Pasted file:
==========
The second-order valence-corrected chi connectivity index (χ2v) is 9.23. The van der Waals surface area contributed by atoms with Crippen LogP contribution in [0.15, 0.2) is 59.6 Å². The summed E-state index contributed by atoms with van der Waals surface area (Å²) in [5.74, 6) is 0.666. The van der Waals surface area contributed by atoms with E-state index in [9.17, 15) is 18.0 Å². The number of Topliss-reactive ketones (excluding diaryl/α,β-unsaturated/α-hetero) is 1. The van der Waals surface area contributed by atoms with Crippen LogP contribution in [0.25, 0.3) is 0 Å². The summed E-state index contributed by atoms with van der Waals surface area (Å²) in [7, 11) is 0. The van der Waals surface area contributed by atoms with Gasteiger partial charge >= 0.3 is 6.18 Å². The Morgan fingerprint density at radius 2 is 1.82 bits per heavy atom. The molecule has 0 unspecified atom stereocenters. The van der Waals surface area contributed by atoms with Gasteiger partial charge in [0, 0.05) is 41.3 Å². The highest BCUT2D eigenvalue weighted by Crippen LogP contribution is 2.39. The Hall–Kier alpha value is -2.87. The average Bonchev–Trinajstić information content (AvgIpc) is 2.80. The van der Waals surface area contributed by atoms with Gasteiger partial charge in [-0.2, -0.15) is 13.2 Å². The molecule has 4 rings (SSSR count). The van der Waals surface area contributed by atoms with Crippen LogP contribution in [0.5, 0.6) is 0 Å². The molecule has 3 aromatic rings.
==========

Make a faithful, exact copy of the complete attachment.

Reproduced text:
The second-order valence-corrected chi connectivity index (χ2v) is 9.23. The van der Waals surface area contributed by atoms with Crippen LogP contribution in [0.15, 0.2) is 59.6 Å². The summed E-state index contributed by atoms with van der Waals surface area (Å²) in [5.74, 6) is 0.666. The van der Waals surface area contributed by atoms with E-state index in [9.17, 15) is 18.0 Å². The number of Topliss-reactive ketones (excluding diaryl/α,β-unsaturated/α-hetero) is 1. The van der Waals surface area contributed by atoms with Crippen LogP contribution in [0.25, 0.3) is 0 Å². The summed E-state index contributed by atoms with van der Waals surface area (Å²) in [7, 11) is 0. The van der Waals surface area contributed by atoms with Gasteiger partial charge >= 0.3 is 6.18 Å². The Morgan fingerprint density at radius 2 is 1.82 bits per heavy atom. The molecule has 0 unspecified atom stereocenters. The van der Waals surface area contributed by atoms with Gasteiger partial charge in [0, 0.05) is 41.3 Å². The highest BCUT2D eigenvalue weighted by Crippen LogP contribution is 2.39. The Hall–Kier alpha value is -2.87. The average Bonchev–Trinajstić information content (AvgIpc) is 2.80. The van der Waals surface area contributed by atoms with Gasteiger partial charge in [-0.2, -0.15) is 13.2 Å². The molecule has 4 rings (SSSR count). The van der Waals surface area contributed by atoms with Crippen LogP contribution in [0.5, 0.6) is 0 Å². The molecule has 3 aromatic rings.